worked for me and my shaky or steady hands. Maybe you should try that and start and
see if you can go with that speed or if you need to go faster, you can even try
to go a little bit slower. Keep your ISO as low as you possibly can.
Only increase it, if you already max up your shutter speed and aperture, because
the more ISO, the higher ISO number is the more light you will get into the
camera, but the higher ISO will get the more noise and grain it will get into
the photos. But don’t be scared of grain. You can have a little bit grain in the
photos, sometimes it adds something special and it is always better to have
a little bit grain in the photos then having blurry photos. Plus if you use
Lightroom and Photoshop you can get that grain much lower. I tried to play with
the Canon EOS M50 and the kit lens and I tested different ISO numbers.
Here is the number I feel comfortable personally to go with. When I uploaded
it on a computer and played with it in the Lightroom and Photoshop and edited
it a little bit, I think, it looks pretty decent. What is very interesting. I went
to Facebook Canon M50 group and I asked other owners of that camera
what ISO they would feel comfortable with to go up to. You know what’s the
maximum ISO. Everybody gave me a different answer. So it really depends on
your personal taste, what you like. Take few test shots, upload it on your
computer, zoom in and see how you like it, if
that’s something you can go with. I know that tripods and monopods can be
sometimes annoying and they are in a way. We all want to shoot free and such, but if
you’re taking photo of a non-moving object, you can pretty much shoot in any
exposure length when it comes to tripod. For example, if you are taking photos at
night, sometimes the exposure can be over 30 seconds long, so you need to have a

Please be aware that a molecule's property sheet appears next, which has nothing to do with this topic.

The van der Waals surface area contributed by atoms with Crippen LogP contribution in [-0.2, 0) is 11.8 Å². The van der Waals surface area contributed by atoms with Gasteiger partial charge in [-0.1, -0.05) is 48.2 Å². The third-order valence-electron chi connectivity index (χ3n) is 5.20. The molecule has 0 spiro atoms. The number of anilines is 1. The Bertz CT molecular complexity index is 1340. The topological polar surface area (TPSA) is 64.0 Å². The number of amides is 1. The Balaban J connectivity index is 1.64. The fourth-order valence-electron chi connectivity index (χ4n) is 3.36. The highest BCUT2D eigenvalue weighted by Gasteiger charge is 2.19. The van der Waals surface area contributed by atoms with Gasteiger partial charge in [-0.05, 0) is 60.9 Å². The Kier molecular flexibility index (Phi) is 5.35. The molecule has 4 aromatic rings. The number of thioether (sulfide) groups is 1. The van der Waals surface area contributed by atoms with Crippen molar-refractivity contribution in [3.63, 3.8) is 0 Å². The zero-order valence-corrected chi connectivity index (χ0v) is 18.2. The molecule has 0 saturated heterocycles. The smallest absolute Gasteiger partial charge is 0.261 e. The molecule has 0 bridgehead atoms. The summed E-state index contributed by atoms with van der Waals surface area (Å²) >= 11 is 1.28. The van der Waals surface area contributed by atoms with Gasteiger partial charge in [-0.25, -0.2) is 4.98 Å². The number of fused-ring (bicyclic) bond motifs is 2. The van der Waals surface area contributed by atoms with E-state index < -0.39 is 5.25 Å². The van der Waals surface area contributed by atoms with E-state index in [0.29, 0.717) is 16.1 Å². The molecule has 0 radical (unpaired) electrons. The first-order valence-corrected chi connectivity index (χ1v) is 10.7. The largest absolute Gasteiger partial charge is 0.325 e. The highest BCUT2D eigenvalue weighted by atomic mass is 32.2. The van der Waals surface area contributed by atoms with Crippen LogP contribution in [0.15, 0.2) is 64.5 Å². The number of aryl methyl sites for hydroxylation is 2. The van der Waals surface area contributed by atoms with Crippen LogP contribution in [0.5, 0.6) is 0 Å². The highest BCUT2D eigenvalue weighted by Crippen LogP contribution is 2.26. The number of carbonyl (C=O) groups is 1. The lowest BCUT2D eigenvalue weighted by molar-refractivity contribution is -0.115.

tripod. Also to avoid the camera shake you know as you are pressing the button,
it is the best if you use timer or you can connect your camera to your
smartphone via Wi-Fi. It would be a good idea to learn how to read histogram because when you shoot in very low light your LCD screen can get very
bright. Brighter than usually and that way if you are reading your histogram
and you know adjust your exposure, you will avoid clipping highlights and
shadows. If you have problems focusing, then try
the manual focus. Zoom in, focus, zoom out. Take the photo or even shine a light on
your objects, half press your shutter, turn off the lights and take the photo.
What I would tell you personally that don’t stress out over the settings. As
long as your clients enjoy the photos, like the photos, and as long as you
upload the photos to stock and they get accepted and sold, you got it. When I shoot weddings my main focus, focus is to have the
emotion into the photos, the real story in the photos or just make the photo
very interesting. If I’m a little bit off with settings, who cares? You know next
time I’ll get it right. If there’s someone who’s telling you that they are
the best in the settings they’re probably full of it. Wwe all make some
mistakes. We all might make a little bit different photos which it actually don’t
work sometimes. The main is to have fun with photography, be very creative and it
will eventually come to you. It will eventually be automatic. Just keep in
mind that the story is the main thing you should really concentrate on when it
comes to photography. Well, that’s all when it comes to low-light basic
settings for photography. Please give me thumbs up if you liked today’s video and
subscribe to all future videos. Don’t forget to hit the bell notification button
to get notified when the next video is up. Don’t be shy to say hello in a
video comment section below. Let me know how you’re dealing with low light
situations, if you have any extra tips they will be greatly appreciated. We all
learn from the comments sections below as well, so don’t be shy to comment. Also
let me know I would love to hear from you what everything you would like to
learn when it comes to M50. Is there anything important right now you’re
looking for? I’ll make video about it so it will be
very helpful if you can comment that as well and I’ll see you in the next one. Have fun shooting….. Cau… Ahoj…. What you didn’t see when I was filming… I
had my lunch, drank all the coffee checked all emails… but the video is
finished I’m fed, I feel good. See you next time.

Leave a Comment

Your email address will not be published. Required fields are marked *